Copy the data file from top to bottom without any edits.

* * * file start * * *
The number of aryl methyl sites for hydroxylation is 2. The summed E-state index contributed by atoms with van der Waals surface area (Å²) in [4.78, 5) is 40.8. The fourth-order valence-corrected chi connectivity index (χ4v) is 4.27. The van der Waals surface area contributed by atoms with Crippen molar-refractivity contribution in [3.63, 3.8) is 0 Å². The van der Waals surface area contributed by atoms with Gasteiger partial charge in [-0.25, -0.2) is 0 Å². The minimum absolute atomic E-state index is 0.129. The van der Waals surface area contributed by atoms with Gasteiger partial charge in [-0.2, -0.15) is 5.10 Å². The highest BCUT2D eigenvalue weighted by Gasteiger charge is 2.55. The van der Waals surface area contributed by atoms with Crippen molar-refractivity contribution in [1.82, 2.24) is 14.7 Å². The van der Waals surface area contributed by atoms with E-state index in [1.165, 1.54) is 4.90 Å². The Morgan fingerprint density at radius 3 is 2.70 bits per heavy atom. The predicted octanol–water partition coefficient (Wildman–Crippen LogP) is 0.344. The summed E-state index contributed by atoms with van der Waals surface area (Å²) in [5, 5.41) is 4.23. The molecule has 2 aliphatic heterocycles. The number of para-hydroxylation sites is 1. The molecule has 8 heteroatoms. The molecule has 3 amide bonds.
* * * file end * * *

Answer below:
The number of aryl methyl sites for hydroxylation is 2. The summed E-state index contributed by atoms with van der Waals surface area (Å²) in [4.78, 5) is 40.8. The fourth-order valence-corrected chi connectivity index (χ4v) is 4.27. The van der Waals surface area contributed by atoms with Crippen molar-refractivity contribution in [3.63, 3.8) is 0 Å². The van der Waals surface area contributed by atoms with Gasteiger partial charge in [-0.25, -0.2) is 0 Å². The minimum absolute atomic E-state index is 0.129. The van der Waals surface area contributed by atoms with Gasteiger partial charge in [-0.2, -0.15) is 5.10 Å². The highest BCUT2D eigenvalue weighted by Gasteiger charge is 2.55. The van der Waals surface area contributed by atoms with Crippen molar-refractivity contribution in [1.82, 2.24) is 14.7 Å². The van der Waals surface area contributed by atoms with E-state index in [1.165, 1.54) is 4.90 Å². The Morgan fingerprint density at radius 3 is 2.70 bits per heavy atom. The predicted octanol–water partition coefficient (Wildman–Crippen LogP) is 0.344. The summed E-state index contributed by atoms with van der Waals surface area (Å²) in [5, 5.41) is 4.23. The molecule has 2 aliphatic heterocycles. The number of para-hydroxylation sites is 1. The molecule has 8 heteroatoms. The molecule has 3 amide bonds.